Pressing different modifier keys changes behavior.

The Adobe Premiere Pro logo.

Topic $TipTopic

Here are four mouse shortcuts you can use in Premiere’s timeline to move around faster; plus one that you already know.

TIMELINE

  • Scroll wheel. Rolls the timeline up or down.
  • Option + scroll wheel. Zooms into, or out of, the current position of the cursor; not the playhead.
  • Cmd + scroll wheel. Move the timeline left or right.
  • Control + scroll wheel. Depending upon the position of the cursor, not the playhead, scrolls the video or audio tracks up or down.

TRACK HEADER

  • Option + scroll wheel. Enlarges or shrinks the vertical height of video or audio tracks, depending upon the position of the cursor, not the playhead.

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… for Adobe Premiere Pro CC

Tip #1224: Interesting – and Unassigned – Shortcuts

Larry Jordan – LarryJordan.com

Exploring for unassigned keyboard shortcuts is one of my favorite passtimes.

Topic $TipTopic

Here are several unassigned keyboard shortcuts that you may want to add to your toolkit.

Search for: Default

Shortcuts:

  • Apply Default Audio Transition to Playhead
  • Apply Default Video Transition to Playhead

Search for: Nudge

Shortcuts:

  • Nudge audio volumes up or down

Search for: Marker

Shortcuts:

  • Add Chapter marker

Plus, look at all the other existing marker shortcuts that you may not have known about.

EXISTING SHORTCUTS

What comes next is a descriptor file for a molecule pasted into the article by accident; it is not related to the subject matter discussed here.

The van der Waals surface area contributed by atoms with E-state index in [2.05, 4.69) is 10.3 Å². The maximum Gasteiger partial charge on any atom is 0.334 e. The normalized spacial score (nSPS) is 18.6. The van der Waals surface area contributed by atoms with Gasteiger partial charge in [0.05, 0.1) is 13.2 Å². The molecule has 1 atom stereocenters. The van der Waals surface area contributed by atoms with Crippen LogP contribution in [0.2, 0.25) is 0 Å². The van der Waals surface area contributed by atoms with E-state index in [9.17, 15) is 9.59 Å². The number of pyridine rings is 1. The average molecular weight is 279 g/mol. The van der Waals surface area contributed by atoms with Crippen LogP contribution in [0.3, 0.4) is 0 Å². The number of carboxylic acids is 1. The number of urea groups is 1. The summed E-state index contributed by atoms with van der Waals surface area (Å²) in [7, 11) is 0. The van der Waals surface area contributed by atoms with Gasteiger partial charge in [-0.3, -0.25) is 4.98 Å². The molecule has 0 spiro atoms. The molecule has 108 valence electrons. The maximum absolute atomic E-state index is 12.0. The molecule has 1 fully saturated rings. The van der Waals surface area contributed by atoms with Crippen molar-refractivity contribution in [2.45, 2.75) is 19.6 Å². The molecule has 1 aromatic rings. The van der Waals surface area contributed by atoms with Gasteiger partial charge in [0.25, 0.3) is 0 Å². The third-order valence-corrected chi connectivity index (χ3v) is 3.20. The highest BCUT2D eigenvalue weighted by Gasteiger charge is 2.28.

Here are several exiting shortcuts you may also want to learn.

Search for: Trim

The one I find most useful is Toggle Trim Type (between Ripple, Roll and Trim). But the other six trim shortcuts are useful, too.


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… for Apple Final Cut Pro X

Tip #1188: Keyboard Shortcuts for Pasting Clips

Larry Jordan – LarryJordan.com

Six tips that move a clip from where it is to where you want it.

Topic $TipTopic

Warren Nelson suggested this tip:

I need to copy and paste a clip from the timeline to a layer above the timeline.

  • Using Cmd + V inserts the clip in the timeline.
  • I finally dug around and discovered that Option + V pastes the clip, copied from the timeline, at the playhead position above the timeline!

Cool tip, Warren! Here are four other shortcuts you can use to move clips from the Primary Storyline to a connected clip above it:

  • Edit > Lift from Storyline (Shortcut: Option + Cmd + Up arrow)
  • Edit > Overwrite to Primary Storyline (Shortcut: Option + Cmd + Down arrow)
  • Edit > Select > Up (Shortcut: Cmd + Up arrow) Selects the clip under the playhead on the higher layer.
  • Edit > Select > Down (Shortcut: Cmd + Down arrow) Selects the clip under the playhead on a lower layer.